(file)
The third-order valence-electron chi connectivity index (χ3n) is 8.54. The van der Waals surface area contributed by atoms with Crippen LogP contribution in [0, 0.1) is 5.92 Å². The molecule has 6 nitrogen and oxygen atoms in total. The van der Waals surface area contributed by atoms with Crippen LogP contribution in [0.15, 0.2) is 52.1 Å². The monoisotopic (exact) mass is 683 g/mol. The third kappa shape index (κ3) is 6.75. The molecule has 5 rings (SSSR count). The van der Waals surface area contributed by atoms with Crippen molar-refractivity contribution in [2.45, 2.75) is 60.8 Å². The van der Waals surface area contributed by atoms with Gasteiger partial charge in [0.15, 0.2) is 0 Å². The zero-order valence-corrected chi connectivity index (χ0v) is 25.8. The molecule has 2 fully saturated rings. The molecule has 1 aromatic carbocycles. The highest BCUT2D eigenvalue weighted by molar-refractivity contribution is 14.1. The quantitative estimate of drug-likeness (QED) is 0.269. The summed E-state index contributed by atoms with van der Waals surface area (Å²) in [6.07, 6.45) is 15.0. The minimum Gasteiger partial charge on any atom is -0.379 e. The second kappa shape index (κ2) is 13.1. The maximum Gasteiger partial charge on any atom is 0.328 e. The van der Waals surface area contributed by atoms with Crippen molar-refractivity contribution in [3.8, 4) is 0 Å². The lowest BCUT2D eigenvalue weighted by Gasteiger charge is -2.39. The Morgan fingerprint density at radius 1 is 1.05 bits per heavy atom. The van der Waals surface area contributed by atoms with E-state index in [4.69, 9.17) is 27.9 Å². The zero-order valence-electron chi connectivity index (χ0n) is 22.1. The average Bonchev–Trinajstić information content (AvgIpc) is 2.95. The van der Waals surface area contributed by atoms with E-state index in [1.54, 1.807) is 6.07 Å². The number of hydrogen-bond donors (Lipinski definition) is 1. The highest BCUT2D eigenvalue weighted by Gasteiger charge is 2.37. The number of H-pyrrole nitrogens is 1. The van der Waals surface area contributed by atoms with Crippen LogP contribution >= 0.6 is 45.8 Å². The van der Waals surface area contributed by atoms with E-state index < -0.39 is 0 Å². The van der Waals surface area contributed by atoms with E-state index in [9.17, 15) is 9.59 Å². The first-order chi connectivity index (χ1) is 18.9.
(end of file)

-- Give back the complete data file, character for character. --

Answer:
The third-order valence-electron chi connectivity index (χ3n) is 8.54. The van der Waals surface area contributed by atoms with Crippen LogP contribution in [0, 0.1) is 5.92 Å². The molecule has 6 nitrogen and oxygen atoms in total. The van der Waals surface area contributed by atoms with Crippen LogP contribution in [0.15, 0.2) is 52.1 Å². The monoisotopic (exact) mass is 683 g/mol. The third kappa shape index (κ3) is 6.75. The molecule has 5 rings (SSSR count). The van der Waals surface area contributed by atoms with Crippen molar-refractivity contribution in [2.45, 2.75) is 60.8 Å². The van der Waals surface area contributed by atoms with Gasteiger partial charge in [0.15, 0.2) is 0 Å². The zero-order valence-corrected chi connectivity index (χ0v) is 25.8. The molecule has 2 fully saturated rings. The molecule has 1 aromatic carbocycles. The highest BCUT2D eigenvalue weighted by molar-refractivity contribution is 14.1. The quantitative estimate of drug-likeness (QED) is 0.269. The summed E-state index contributed by atoms with van der Waals surface area (Å²) in [6.07, 6.45) is 15.0. The minimum Gasteiger partial charge on any atom is -0.379 e. The second kappa shape index (κ2) is 13.1. The maximum Gasteiger partial charge on any atom is 0.328 e. The van der Waals surface area contributed by atoms with Crippen molar-refractivity contribution in [3.8, 4) is 0 Å². The lowest BCUT2D eigenvalue weighted by Gasteiger charge is -2.39. The Morgan fingerprint density at radius 1 is 1.05 bits per heavy atom. The van der Waals surface area contributed by atoms with E-state index in [4.69, 9.17) is 27.9 Å². The zero-order valence-electron chi connectivity index (χ0n) is 22.1. The average Bonchev–Trinajstić information content (AvgIpc) is 2.95. The van der Waals surface area contributed by atoms with E-state index in [1.54, 1.807) is 6.07 Å². The number of hydrogen-bond donors (Lipinski definition) is 1. The highest BCUT2D eigenvalue weighted by Gasteiger charge is 2.37. The number of H-pyrrole nitrogens is 1. The van der Waals surface area contributed by atoms with Crippen LogP contribution >= 0.6 is 45.8 Å². The van der Waals surface area contributed by atoms with E-state index < -0.39 is 0 Å². The van der Waals surface area contributed by atoms with E-state index in [9.17, 15) is 9.59 Å². The first-order chi connectivity index (χ1) is 18.9.